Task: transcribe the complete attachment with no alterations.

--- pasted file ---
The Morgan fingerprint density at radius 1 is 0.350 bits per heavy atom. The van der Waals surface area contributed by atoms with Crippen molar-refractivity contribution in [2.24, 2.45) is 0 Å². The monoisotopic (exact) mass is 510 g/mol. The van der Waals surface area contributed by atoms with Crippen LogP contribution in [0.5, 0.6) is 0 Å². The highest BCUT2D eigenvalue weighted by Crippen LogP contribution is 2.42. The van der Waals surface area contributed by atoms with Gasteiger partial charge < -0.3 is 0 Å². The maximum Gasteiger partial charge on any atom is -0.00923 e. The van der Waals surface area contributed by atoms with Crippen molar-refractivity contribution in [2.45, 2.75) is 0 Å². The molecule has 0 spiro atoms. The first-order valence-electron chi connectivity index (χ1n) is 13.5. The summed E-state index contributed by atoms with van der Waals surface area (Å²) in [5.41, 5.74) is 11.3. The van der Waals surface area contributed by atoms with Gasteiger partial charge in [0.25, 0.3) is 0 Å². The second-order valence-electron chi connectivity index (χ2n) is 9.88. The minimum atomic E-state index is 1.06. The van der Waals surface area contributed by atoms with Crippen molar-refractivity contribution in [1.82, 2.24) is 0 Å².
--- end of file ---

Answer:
The Morgan fingerprint density at radius 1 is 0.350 bits per heavy atom. The van der Waals surface area contributed by atoms with Crippen molar-refractivity contribution in [2.24, 2.45) is 0 Å². The monoisotopic (exact) mass is 510 g/mol. The van der Waals surface area contributed by atoms with Crippen LogP contribution in [0.5, 0.6) is 0 Å². The highest BCUT2D eigenvalue weighted by Crippen LogP contribution is 2.42. The van der Waals surface area contributed by atoms with Gasteiger partial charge < -0.3 is 0 Å². The maximum Gasteiger partial charge on any atom is -0.00923 e. The van der Waals surface area contributed by atoms with Crippen molar-refractivity contribution in [2.45, 2.75) is 0 Å². The molecule has 0 spiro atoms. The first-order valence-electron chi connectivity index (χ1n) is 13.5. The summed E-state index contributed by atoms with van der Waals surface area (Å²) in [5.41, 5.74) is 11.3. The van der Waals surface area contributed by atoms with Gasteiger partial charge in [0.25, 0.3) is 0 Å². The second-order valence-electron chi connectivity index (χ2n) is 9.88. The minimum atomic E-state index is 1.06. The van der Waals surface area contributed by atoms with Crippen molar-refractivity contribution in [1.82, 2.24) is 0 Å².